Imagine you are standing on a street corner in a city. Close your eyes: what do you hear? Perhaps some cars and busses driving on the road, footsteps of people on the pavement, beeps from a pedestrian crossing, rustling and clonks from shopping bags and boxes, and the hubbub of talking shoppers. You can do the same in a kitchen as someone is making breakfast, or as you are travelling in a vehicle. Now, following the success of AI and machine learning technologies for speech and image recognition, we are beginning to build computer systems to tackle this challenging task: to automatically recognize real-world sound scenes and events.
In this talk, we will explore some of the work going on in this rapidly expanding research area, and touch on some of the key issues for the future, including ensuring privacy around sound sensors. We will discuss some of the potential applications emerging for sound recognition, from home security and assisted living to industrial condition monitoring and assessing traffic noise. We will close with some pointers to more information about this exciting future technology.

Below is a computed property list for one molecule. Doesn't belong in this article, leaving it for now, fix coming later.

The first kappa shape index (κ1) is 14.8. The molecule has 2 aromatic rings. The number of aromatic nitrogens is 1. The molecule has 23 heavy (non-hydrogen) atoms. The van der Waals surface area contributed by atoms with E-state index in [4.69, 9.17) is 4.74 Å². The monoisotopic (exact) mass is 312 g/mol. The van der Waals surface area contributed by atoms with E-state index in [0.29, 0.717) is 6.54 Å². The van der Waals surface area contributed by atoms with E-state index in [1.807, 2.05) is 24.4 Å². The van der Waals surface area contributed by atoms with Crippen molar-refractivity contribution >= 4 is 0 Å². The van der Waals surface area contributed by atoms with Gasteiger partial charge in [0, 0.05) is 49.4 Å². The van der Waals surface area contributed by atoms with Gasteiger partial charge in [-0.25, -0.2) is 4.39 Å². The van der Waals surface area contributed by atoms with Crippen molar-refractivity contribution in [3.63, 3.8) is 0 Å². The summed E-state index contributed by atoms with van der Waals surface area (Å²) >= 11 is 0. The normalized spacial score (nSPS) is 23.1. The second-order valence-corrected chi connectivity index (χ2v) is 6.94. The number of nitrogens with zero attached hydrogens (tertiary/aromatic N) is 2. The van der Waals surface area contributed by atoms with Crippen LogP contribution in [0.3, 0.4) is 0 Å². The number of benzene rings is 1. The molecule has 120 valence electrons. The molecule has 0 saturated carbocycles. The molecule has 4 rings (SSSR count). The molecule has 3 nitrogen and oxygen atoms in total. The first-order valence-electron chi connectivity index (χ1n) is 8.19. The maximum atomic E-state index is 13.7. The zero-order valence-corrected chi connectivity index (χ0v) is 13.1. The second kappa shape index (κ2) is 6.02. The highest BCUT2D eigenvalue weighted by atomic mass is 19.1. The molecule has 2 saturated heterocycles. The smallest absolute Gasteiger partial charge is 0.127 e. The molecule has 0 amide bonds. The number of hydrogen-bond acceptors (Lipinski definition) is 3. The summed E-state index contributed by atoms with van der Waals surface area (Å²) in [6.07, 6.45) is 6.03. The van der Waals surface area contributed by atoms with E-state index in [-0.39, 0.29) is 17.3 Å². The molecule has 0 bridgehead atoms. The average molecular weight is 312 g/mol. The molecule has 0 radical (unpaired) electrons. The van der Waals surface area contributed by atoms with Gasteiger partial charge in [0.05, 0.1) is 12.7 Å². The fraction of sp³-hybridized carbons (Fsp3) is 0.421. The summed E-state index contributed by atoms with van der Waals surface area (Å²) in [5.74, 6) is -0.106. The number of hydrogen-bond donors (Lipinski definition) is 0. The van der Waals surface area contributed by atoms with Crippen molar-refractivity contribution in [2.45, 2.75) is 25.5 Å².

Speaker: Mark Plumbley is Professor of Signal Processing at the Centre for Vision, Speech and Signal Processing (CVSSP) at the University of Surrey
Mark Plumbley is Professor of Signal Processing at the Centre for Vision, Speech and Signal Processing (CVSSP) at the University of Surrey, in Guildford, UK. He is an expert on analysis and processing of audio and music, using a wide range of signal processing and machine learning methods. He led the first international data challenge on Detection and Classification of Acoustic Scenes and Events (DCASE 2013), and hosted the DCASE 2018 Workshop in Woking, Surrey. He currently leads the EPSRC-funded project “Making Sense of Sounds” on automatic recognition of everyday sounds, and he is a co-editor of the recent book on “Computational Analysis of Sound Scenes and Events” (Springer, 2018).
19:00 Talk starts
20.30 Event close
Complimentary drinks and canapes will be provided.